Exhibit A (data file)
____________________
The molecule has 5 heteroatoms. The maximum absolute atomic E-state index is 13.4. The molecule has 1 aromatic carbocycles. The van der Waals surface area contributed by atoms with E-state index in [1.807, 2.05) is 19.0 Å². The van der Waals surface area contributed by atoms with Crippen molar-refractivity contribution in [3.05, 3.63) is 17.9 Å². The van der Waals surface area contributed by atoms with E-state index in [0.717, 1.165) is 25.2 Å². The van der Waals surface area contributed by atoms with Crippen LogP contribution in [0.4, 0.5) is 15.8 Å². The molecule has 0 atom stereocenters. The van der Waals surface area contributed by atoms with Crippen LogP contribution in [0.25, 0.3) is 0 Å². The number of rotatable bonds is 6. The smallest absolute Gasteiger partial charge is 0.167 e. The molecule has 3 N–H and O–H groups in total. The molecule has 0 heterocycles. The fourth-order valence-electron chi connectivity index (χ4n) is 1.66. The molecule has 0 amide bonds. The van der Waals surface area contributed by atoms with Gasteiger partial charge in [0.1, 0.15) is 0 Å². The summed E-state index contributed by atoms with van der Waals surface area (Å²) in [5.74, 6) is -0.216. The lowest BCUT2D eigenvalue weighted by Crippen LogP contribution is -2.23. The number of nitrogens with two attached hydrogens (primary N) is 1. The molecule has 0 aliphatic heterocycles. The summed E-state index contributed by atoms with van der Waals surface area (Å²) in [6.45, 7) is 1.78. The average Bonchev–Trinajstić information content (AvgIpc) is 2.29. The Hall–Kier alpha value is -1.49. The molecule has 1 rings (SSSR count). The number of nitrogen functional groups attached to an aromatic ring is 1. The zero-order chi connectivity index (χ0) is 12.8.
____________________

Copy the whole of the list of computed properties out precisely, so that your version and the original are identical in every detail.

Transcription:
The molecule has 5 heteroatoms. The maximum absolute atomic E-state index is 13.4. The molecule has 1 aromatic carbocycles. The van der Waals surface area contributed by atoms with E-state index in [1.807, 2.05) is 19.0 Å². The van der Waals surface area contributed by atoms with Crippen molar-refractivity contribution in [3.05, 3.63) is 17.9 Å². The van der Waals surface area contributed by atoms with E-state index in [0.717, 1.165) is 25.2 Å². The van der Waals surface area contributed by atoms with Crippen LogP contribution in [0.4, 0.5) is 15.8 Å². The molecule has 0 atom stereocenters. The van der Waals surface area contributed by atoms with Crippen LogP contribution in [0.25, 0.3) is 0 Å². The number of rotatable bonds is 6. The smallest absolute Gasteiger partial charge is 0.167 e. The molecule has 3 N–H and O–H groups in total. The molecule has 0 heterocycles. The fourth-order valence-electron chi connectivity index (χ4n) is 1.66. The molecule has 0 amide bonds. The van der Waals surface area contributed by atoms with Gasteiger partial charge in [0.1, 0.15) is 0 Å². The summed E-state index contributed by atoms with van der Waals surface area (Å²) in [5.74, 6) is -0.216. The lowest BCUT2D eigenvalue weighted by Crippen LogP contribution is -2.23. The number of nitrogens with two attached hydrogens (primary N) is 1. The molecule has 0 aliphatic heterocycles. The summed E-state index contributed by atoms with van der Waals surface area (Å²) in [6.45, 7) is 1.78. The average Bonchev–Trinajstić information content (AvgIpc) is 2.29. The Hall–Kier alpha value is -1.49. The molecule has 1 rings (SSSR count). The number of nitrogen functional groups attached to an aromatic ring is 1. The zero-order chi connectivity index (χ0) is 12.8.